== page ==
Silvertip Shark

Silvertip Shark

The Silvertip Shark is a large species of requiem sharkfamily Carcharhinidae. Silvertip sharks are regarded as potentially dangerous to humans, as they often approach divers quite closely. This slow-reproducing species is taken by commercial fisheries for its meat, fins, skin, cartilage, and jaws and teeth, which has apparently led to local population declines or extirpations. As a result, the International Union for Conservation of Nature has assessed it as Near Threatened.


The silvertip shark is a robust and streamlined species with a moderately long, broad snout and large, round eyes. The five pairs of gill slits are short. There are 12–14 tooth rows on each side of both jaws, with one or two small teeth at the symphysis (middle of the jaws). The upper teeth are broad with oblique triangular cusps and coarse serrations near the base; the lower teeth have erect cusps with fine serrations. The first dorsal fin is large and triangular, originating above or slightly forward of the free pectoral fin tips. There is a ridge between the first and second dorsal fins. The pectoral fins are proportionately longer than in most requiem sharks and falcate (sickle-like) in shape, with pointed tips.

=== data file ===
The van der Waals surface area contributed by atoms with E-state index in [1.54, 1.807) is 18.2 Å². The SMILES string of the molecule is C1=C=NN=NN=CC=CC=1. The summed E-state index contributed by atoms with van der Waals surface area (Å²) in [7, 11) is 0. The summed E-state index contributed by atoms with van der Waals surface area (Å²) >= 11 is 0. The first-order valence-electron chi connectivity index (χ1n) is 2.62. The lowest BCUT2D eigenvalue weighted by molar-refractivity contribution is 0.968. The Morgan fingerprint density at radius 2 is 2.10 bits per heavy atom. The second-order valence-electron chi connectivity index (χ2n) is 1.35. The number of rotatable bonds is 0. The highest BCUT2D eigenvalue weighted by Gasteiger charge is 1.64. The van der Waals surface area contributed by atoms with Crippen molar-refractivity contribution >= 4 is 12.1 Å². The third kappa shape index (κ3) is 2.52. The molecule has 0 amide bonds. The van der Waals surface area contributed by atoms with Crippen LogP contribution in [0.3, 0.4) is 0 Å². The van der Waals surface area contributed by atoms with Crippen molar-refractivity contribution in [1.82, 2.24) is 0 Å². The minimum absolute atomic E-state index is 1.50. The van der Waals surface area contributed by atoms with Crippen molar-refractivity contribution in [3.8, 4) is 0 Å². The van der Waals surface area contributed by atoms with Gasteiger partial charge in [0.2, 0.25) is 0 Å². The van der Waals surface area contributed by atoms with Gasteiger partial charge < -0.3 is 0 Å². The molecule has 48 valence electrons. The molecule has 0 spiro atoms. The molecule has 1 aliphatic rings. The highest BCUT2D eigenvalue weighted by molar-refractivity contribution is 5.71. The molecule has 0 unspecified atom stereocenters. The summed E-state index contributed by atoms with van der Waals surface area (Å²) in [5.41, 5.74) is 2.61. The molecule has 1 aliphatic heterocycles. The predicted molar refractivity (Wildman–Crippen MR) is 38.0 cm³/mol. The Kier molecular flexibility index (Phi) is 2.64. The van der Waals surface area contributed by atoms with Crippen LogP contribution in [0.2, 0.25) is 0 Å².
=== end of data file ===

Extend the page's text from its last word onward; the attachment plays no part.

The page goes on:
The coloration is blue-gray above with a bronze sheen, and white below. There is a subtle white band along the sides and distinctive white tips and borders on all fins. Silvertip sharks can grow up to 3 m (9.8 ft) long, but typically measure 2.0–2.5 m (6.6–8.2 ft) in length. The maximum reported weight is 162.2 kg (358 lbs). Females are larger than males.


Silvertip sharks are found over continental and insular shelves at a depth of 30–800 m (100–2,600 ft), occupying all levels of the water column. They are most common around isolated islands, coral banks, and reef drop-offs. Juveniles frequent coastal shallows or lagoons, while adults occur in deeper water, with little overlap between the two age groups.


Though silvertip sharks are quite mobile, they exhibit fidelity to certain areas and there are reports of territorial behavior. They are usually encountered alone or in pairs. Small groups of adult females have been seen in deep water. Individual silvertip sharks behave very aggressively towards one another, and many are heavily scarred. They are also reported to dominate Galapagos sharks (C. galapagensis) and blacktip sharks (C. limbatus) of equal size when competing for food. This shark sometimes forms mixed-species aggregations with grey reef sharks. Rainbow runners (Elagatis bipinnulata) have been observed rubbing against silvertip sharks, using the sharks' rough skin to scrape off parasites. They sometimes follow marine mammals such as bottlenose dolphins (Tursiops sp.) in open water, and are themselves followed by pilot fish (Naucrates ductor).


The diet of the silvertip shark consists primarily of bony fishes, such as groupermackereltunaescolarslanternfishflyingfishwrasses, and soles. Eagle rays, smaller sharks, and octopus are occasionally taken.